U.S. flag

An official website of the United States government, Department of Justice.

NCJRS Virtual Library

The Virtual Library houses over 235,000 criminal justice resources, including all known OJP works.
Click here to search the NCJRS Virtual Library

Use and Abuse of Counseling Records in Sexual Assault Trials: Reconstructing the "Rape Shield"?

NCJ Number
Criminal Law Forum Volume: 8 Issue: 2 Dated: 1997 Pages: 259-291
S Bronitt; B McSherry
Date Published
33 pages
This paper examines the use and abuse of a victim's counseling records in sexual assault trials such that the intent of a "rape shield" law is undermined.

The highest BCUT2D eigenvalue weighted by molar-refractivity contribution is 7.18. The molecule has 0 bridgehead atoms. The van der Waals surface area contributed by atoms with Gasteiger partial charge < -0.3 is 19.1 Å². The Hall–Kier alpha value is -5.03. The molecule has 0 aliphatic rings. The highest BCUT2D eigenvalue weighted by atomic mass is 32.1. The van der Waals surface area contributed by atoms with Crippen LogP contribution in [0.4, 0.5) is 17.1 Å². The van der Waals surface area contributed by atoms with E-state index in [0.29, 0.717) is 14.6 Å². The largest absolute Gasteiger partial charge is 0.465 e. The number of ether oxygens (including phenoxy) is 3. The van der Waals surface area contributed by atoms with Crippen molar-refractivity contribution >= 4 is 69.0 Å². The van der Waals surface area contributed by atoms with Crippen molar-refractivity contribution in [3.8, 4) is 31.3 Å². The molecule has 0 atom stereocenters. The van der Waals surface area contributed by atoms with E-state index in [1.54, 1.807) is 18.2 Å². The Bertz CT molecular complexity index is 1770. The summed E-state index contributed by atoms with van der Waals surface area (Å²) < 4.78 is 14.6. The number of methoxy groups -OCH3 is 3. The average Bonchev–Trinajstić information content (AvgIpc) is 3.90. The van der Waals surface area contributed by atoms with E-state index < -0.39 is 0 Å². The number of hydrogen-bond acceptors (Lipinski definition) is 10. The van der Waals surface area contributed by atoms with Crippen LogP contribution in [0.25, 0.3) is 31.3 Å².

The common law of rape traditionally viewed the complainant's reputation for sexual license and her sexual history as relevant both to her credibility as a witness and to the issue of consent. In Australia, Canada, the United Kingdom, and the United States, the rules of evidence and procedure have been modified in recent years to restrict the way in which the defense can seek to undermine the credibility of women who allege rape. "Rape shield" laws in many common law jurisdictions now restrict the admission of evidence of sexual reputation and history in an effort to protect women from further victimization by the legal process. Recent empirical studies suggest, however, that rape shield laws are routinely ignored by counsel (both defense and prosecution) and by trial judges. Moreover, in Canada and Australia, defense counsel have sought to circumvent these provisions by targeting the psychiatric, rather than the sexual, history of the complainant. The main purpose of seeking access to such records is the same as that of investigating her sexual history: to find evidence that may be used to undermine her credibility as a witness. This article first critically examines the assumptions underlying defense counsel's desire for access to counseling records; it then surveys the public policy issues involved in granting or denying access to confidential counseling records, followed by an examination of the ways in which access might be restricted. Finally, the authors argue that the best approach is for the legislature to create an absolute privilege for counseling records that is offset by the inherent power of the courts to stay proceedings in circumstances in which the accused has been unfairly deprived of material essential for his defense. In camera the court would be allowed to inspect protected communications and/or examine relevant witnesses. Only when the court is satisfied that, without the benefit of this evidence, there is a risk of an unfair trial, should a stay be granted. The focus of the analysis is on Canada and Australia, but the issues are of much wider importance. 106 footnotes